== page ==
Hernandez v. Carranza, et al.

Filing 6

FINDINGS and RECOMMENDATIONS recommending that DISMISSAL of this action, based on Plaintiff's failure to prosecute and comply with the Local Rules by keeping his address of record updated re 1 Prisoner Civil Rights Complaint filed by David Hernandez ; referred to Judge Ishii,signed by Magistrate Judge Sheila K. Oberto on 11/21/17. Objections to F&R due 21-Day Deadline (Martin-Gill, S)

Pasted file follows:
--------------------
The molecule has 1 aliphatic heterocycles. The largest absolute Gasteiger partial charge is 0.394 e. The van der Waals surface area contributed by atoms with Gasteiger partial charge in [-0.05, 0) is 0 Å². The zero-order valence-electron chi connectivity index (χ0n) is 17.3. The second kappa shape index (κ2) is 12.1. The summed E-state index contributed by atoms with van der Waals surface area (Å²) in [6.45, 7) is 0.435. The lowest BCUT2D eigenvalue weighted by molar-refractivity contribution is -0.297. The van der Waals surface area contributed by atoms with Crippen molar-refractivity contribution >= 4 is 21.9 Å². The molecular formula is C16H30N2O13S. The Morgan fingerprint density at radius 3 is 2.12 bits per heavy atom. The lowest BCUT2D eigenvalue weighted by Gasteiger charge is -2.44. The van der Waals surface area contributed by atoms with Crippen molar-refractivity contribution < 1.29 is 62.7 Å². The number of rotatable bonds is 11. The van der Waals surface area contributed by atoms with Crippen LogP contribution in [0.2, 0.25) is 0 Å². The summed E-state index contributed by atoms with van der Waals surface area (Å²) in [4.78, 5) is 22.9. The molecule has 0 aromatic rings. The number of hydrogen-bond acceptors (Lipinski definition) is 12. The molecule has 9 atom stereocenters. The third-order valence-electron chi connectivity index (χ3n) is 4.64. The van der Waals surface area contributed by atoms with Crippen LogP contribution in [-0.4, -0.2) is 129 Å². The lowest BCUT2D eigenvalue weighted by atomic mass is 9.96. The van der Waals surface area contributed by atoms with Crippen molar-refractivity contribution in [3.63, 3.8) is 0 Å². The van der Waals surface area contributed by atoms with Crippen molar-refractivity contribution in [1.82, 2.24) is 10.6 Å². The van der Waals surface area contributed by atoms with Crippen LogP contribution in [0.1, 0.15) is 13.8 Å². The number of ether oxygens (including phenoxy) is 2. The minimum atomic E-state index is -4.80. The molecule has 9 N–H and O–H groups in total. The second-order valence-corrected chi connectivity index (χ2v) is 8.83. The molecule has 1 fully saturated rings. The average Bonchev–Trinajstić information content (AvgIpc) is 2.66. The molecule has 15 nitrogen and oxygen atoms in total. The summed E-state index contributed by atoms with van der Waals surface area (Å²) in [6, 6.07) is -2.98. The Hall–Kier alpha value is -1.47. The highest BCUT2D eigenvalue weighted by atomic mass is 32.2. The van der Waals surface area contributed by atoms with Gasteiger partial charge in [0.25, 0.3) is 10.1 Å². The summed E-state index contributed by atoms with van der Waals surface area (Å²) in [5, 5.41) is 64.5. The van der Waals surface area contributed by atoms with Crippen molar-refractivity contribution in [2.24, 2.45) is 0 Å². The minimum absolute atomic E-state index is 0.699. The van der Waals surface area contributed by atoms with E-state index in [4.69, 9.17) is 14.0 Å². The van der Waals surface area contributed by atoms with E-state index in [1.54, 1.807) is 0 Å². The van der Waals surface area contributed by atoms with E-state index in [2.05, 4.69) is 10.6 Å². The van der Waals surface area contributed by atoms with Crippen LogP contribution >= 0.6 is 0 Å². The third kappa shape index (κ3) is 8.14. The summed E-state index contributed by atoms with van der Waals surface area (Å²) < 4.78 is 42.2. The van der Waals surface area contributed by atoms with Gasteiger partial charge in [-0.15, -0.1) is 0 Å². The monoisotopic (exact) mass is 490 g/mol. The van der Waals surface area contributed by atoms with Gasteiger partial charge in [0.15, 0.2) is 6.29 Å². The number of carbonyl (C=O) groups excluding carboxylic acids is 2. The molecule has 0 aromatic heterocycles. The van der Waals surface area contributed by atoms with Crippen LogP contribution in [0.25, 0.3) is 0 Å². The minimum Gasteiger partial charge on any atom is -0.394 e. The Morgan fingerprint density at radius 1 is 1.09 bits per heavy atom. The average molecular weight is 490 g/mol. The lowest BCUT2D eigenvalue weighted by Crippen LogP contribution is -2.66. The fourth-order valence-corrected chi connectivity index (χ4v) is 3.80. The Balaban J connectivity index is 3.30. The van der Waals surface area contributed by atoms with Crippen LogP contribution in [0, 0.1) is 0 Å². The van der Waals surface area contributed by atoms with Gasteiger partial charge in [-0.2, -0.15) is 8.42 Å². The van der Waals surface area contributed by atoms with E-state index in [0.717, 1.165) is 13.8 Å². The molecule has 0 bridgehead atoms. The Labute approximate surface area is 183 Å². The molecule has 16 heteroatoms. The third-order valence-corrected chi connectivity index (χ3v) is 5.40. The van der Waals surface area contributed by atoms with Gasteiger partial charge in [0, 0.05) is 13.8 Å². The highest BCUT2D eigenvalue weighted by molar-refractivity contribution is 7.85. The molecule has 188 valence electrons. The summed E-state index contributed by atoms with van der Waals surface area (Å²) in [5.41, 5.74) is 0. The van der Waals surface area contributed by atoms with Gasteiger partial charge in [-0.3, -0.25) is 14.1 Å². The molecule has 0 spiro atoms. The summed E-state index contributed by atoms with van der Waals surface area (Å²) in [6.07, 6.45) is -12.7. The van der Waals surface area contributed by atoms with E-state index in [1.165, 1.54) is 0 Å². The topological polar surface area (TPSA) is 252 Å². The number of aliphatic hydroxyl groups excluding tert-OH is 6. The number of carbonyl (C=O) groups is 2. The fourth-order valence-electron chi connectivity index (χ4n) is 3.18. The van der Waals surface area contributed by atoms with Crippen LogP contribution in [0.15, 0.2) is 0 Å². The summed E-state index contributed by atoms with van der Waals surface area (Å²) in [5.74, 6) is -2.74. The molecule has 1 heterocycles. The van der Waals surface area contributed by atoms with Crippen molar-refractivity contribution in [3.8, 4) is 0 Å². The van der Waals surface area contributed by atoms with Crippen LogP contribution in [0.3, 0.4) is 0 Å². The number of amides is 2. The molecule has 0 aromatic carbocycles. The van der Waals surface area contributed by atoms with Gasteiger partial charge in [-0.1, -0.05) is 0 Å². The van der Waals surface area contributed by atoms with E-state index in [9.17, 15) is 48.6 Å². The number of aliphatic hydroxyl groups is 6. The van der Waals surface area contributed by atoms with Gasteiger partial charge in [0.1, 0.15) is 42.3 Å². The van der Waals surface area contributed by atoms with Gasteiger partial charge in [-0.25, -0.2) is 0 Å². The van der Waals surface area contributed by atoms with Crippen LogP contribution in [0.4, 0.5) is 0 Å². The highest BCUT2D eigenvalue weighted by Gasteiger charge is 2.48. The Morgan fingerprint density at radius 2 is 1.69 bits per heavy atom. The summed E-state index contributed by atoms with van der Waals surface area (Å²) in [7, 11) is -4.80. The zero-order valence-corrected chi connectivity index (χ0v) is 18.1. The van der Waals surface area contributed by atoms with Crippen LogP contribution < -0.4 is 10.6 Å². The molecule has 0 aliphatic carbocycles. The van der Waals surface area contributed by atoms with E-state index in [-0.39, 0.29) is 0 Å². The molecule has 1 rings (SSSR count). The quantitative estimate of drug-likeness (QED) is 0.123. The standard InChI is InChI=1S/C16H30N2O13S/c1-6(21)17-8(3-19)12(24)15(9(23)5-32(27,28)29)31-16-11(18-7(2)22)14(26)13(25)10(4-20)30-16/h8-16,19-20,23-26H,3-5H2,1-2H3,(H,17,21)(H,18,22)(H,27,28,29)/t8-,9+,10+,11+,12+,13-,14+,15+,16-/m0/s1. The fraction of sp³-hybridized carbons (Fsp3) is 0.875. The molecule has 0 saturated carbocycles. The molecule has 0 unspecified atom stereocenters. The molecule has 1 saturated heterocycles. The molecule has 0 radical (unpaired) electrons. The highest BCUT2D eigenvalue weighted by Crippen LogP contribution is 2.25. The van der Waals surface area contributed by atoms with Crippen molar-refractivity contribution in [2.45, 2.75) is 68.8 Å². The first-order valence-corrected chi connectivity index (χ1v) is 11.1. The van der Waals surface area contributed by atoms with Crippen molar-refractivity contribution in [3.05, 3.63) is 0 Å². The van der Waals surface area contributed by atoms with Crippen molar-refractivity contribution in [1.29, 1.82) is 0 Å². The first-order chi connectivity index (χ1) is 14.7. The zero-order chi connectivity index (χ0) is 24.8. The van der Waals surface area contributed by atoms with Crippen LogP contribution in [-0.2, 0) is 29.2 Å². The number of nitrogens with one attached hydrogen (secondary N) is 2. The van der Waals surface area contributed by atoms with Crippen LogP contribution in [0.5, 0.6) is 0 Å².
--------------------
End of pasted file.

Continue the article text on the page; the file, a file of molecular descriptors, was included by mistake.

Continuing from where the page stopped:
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1 2 3 4 5 6 UNITED STATES DISTRICT COURT 7 EASTERN DISTRICT OF CALIFORNIA 8 9 DAVID HERNANDEZ, 10 Case No. 1:17-cv-01071-SKO (PC) 12 CARRANZA, et al., FINDINGS AND RECOMMENDATIONS TO DISMISS ACTION FOR FAILURE TO COMPLY WITH THE COURT’S ORDER AND FAILURE TO KEEP HIS ADDRESS OF RECORD UPDATED 13 (Doc. 3) 11 Plaintiff, v. Defendants. 14 TWENTY-ONE (21) DAY DEADLINE 15 CLERK OF THE COURT TO ASSIGN A DISTRICT JUDGE 16 17 18 19 Plaintiff, David Hernandez, is proceeding pro se and in forma pauperis in this action under 42 U.S.C. § 1983. Plaintiff filed this action on August 10, 2017. On August 14, 2017, the First Informational Order issued which informed Plaintiff of various requirements to pursue this action 20 (including the requirement to keep his address of record updated), and contained an order for 21 Plaintiff to consent or decline to magistrate judge jurisdiction. (Doc. 3.) Plaintiff was required to 22 return the form indicating his affirmative or negative response to magistrate judge jurisdiction 23 within thirty (30) days. (Doc. 3-1, p. 1.) 24 The First Informational Order and the order re magistrate judge jurisdiction were returned 25 by the United States Postal Service on September 5, 2017, as undeliverable, noting that Plaintiff 26 was not in custody. The order granting Plaintiff’s motion to proceed in forma pauperis that issued 27 on August 16, 2017, was likewise previously returned on August 29, 2017, as undeliverable and 28 unable to forward. An order issued on October 24, 2017, for Plaintiff to show cause why this 1 action should not be dismissed for failure to comply with the Court’s order and to keep his address 2 of record updated. (Doc. 5.) This order was served on Plaintiff that same day and granted twenty3 one (21) days for Plaintiff to file a response. (Id.) More than twenty-one (21) days have passed 4 without Plaintiff having filed a response to the order to show cause, or having updated his address 5 with the Court. 6 A pro se plaintiff must keep the Court and opposing parties informed of the party’s correct 7 address. Local Rule 182(f). If a party moves to a different address without filing and serving a 8 notice of change of address, documents served at a party’s old address of record shall be deemed 9 received even if not actually received. Id. If mail directed to a pro se plaintiff at the address of 10 record is returned by the United States Postal Service as undeliverable, the order will not be served 11 a second time absent a notice of change of address. If a pro se plaintiff’s address is not updated 12 within sixty-three (63) days of mail being returned as undeliverable, the case will be dismissed for 13 failure to prosecute. Local Rule 183(b). 14 15 16 17 18 19 20 21 22 The Local Rules corresponding with Fed. R. Civ. P. 11 provide, “[f]ailure of counsel, or of a party to comply with . . . any order of the Court may be grounds for the imposition by the Court of any and all sanctions . . . within the inherent power of the Court.” Local Rule 110. “District courts have inherent power to control their dockets,” and in exercising that power, a court may impose sanctions, including dismissal of an action. Thompson v. Housing Authority of Los Angeles, 782 F.2d 829, 831 (9th Cir. 1986). A court may dismiss an action with prejudice, based on a party’s failure to prosecute an action, failure to obey a court order, or failure to comply with local rules. See, e.g. Ferdik v. Bonzelet, 963 F.2d 1258, 1260-61 (9th Cir. 1992) (dismissal for failure to comply with an order requiring amendment of complaint); Malone v. U.S. Postal Service, 833 F.2d 128, 130 (9th Cir. 1987) (dismissal for failure to comply with a court order); 23 Henderson v. Duncan, 779 F.2d 1421, 1424 (9th Cir. 1986) (dismissal for failure to prosecute and 24 to comply with local rules). 25 It appears that Plaintiff abandoned this action shortly after its commencement. Whether 26 Plaintiff did so mistakenly or intentionally after having been released from custody is 27 inconsequential. It matters not that the First Informational Order was not delivered to Plaintiff, as 28 2 1 its mailing was merely a courtesy extended by this Court to incarcerated parties who may not 2 otherwise have ready access to the Local Rules. It is Plaintiff’s responsibility as the party 3 initiating this action to comply with the Court’s Local Rules which require Plaintiff to keep his 4 address of record updated. The Court declines to expend its limited resources to screen or 5 otherwise address a case that Plaintiff has chosen to ignore. Accordingly, the Court HEREBY RECOMMENDS DISMISSAL of this action, based 6 7 on Plaintiff’s failure to prosecute and comply with the Local Rules by keeping his address of 8 record updated. Fed. R. Civ. P. 41(b); Local Rule 183(b). The Clerk of the Court is directed to 9 assign a district judge to this action. These Findings and Recommendations will be submitted to the United States District 10 11 Judge assigned to the case, pursuant to the provisions of Title 28 U.S.C. § 636(b)(l). Within 12 twenty-one (21) days after being served with these Findings and Recommendations, the parties 13 may file written objections with the Court. The document should be captioned “Objections to 14 Magistrate Judge’s Findings and Recommendations.” Failure to file objections within the 15 specified time may waive the right to appeal the District Court’s order. Martinez v. Ylst, 951 F.2d 16 1153 (9th Cir. 1991). 17 18 IT IS SO ORDERED. 19 Dated: 20 November 21, 2017 /s/ Sheila K. Oberto UNITED STATES MAGISTRATE JUDGE 21 22 23 24 25 26 27 28 3 .